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J Nutr. 2019 Apr 9. pii: nxz037. doi: 10.1093/jn/nxz037. [Epub ahead of print]

Percent Fat Mass Increases with Recovery, But Does Not Vary According to Dietary Therapy in Young Malian Children Treated for Moderate Acute Malnutrition.

Author information

1
Children's Hospital Oakland Research Institute, Oakland, CA.
2
Department of Nutrition, University of California, Davis, CA.
3
Department of Public Health, Faculty of Medicine, University of Bamako, Bamako, Mali.
4
Nutrition Section, UNICEF, New York, NY.
5
Division of Gastroenterology, Hepatology and Nutrition, Boston Children's Hospital, Boston, MA.
6
Departments of Nutrition, and Global Health and Population, Harvard TH Chan School of Public Health, Boston, MA.
7
Bill & Melinda Gates Foundation, Seattle, WA.

Abstract

BACKGROUND:

Moderate acute malnutrition (MAM) affects 34.1 million children globally. Treatment effectiveness is generally determined by the amount and rate of weight gain. Body composition (BC) assessment provides more detailed information on nutritional stores and the type of tissue accrual than traditional weight measurements alone.

OBJECTIVE:

The aim of this study was to compare the change in percentage fat mass (%FM) and other BC parameters among young Malian children with MAM according to receipt of 1 of 4 dietary supplements, and recovery status at the end of the 12-wk intervention period.

METHODS:

BC was assessed using the deuterium oxide dilution method in a subgroup of 286 children aged 6-35 mo who participated in a 12-wk community-based, cluster-randomized effectiveness trial of 4 dietary supplements for the treatment of MAM: 1) lipid-based, ready-to-use supplementary food (RUSF); 2) special corn-soy blend "plus plus" (CSB++); 3) locally processed, fortified flour (MI); or 4) locally milled flours plus oil, sugar, and micronutrient powder (LMF). Multivariate linear regression modeling was used to evaluate change in BC parameters by treatment group and recovery status.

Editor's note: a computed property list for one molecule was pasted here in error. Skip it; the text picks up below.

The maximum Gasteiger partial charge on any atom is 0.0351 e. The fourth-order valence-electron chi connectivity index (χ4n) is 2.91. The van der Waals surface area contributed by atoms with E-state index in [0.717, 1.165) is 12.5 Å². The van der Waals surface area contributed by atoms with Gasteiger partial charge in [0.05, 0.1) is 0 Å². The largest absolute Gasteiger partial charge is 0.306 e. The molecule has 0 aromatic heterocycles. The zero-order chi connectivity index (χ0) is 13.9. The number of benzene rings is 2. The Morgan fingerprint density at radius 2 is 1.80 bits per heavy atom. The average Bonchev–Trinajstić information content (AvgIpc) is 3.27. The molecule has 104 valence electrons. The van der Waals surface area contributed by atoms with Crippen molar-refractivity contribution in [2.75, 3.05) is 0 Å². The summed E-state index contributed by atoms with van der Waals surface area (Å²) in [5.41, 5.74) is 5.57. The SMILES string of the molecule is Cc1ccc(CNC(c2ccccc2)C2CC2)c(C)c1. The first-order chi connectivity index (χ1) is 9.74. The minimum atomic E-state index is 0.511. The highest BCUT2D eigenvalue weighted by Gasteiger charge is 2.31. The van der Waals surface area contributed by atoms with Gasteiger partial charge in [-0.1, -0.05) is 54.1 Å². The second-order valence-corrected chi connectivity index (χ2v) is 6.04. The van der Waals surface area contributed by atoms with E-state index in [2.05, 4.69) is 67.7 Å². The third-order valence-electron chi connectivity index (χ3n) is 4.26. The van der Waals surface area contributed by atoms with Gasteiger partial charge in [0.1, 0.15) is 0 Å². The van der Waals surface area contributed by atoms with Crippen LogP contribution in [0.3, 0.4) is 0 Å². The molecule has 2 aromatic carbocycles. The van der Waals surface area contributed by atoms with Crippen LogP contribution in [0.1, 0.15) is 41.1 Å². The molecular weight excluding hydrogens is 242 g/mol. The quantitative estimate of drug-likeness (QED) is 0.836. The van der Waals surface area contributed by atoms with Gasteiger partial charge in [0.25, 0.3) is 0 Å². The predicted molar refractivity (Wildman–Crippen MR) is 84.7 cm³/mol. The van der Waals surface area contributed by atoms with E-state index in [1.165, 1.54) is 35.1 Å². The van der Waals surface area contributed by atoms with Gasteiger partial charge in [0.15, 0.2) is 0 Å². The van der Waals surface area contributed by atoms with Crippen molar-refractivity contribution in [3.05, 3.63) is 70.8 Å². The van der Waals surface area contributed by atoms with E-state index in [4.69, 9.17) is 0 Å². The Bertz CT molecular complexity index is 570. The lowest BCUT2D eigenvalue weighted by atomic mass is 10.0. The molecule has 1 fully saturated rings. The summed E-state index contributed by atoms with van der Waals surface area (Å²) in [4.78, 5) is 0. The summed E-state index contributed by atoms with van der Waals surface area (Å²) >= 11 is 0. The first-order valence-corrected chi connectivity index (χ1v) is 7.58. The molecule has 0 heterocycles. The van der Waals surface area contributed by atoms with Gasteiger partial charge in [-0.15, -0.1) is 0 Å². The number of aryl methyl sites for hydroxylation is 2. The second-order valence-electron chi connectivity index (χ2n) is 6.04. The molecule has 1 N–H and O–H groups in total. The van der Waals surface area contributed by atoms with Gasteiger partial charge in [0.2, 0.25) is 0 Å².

RESULTS:

Mean ± SD %FM at baseline was 28.6% ± 5.32%. Change in %FM did not vary between groups. Children who received RUSF vs. MI gained more (mean; 95% CI) weight (1.43; 1.13, 1.74 kg compared with 0.84; 0.66, 1.03 kg; P = 0.02), FM (0.70; 0.45, 0.96 kg compared with 0.20; 0.05, 0.36 kg; P = 0.01), and weight-for-length z score (1.23; 0.79, 1.54 compared with 0.49; 0.34, 0.71; P = 0.03). Children who recovered from MAM exhibited greater increases in all BC parameters, including %FM, than children who did not recover.

CONCLUSIONS:

In this study population, children had higher than expected %FM at baseline. There were no differences in %FM change between groups. International BC reference data are needed to assess the utility of BC assessment in community-based management of acute malnutrition programs. This trial was registered at clinicaltrials.gov as NCT01015950.

KEYWORDS:

Mali; acute malnutrition; anthropometry; body composition; child growth; supplementary feeding

PMID:
30968123
DOI:
10.1093/jn/nxz037

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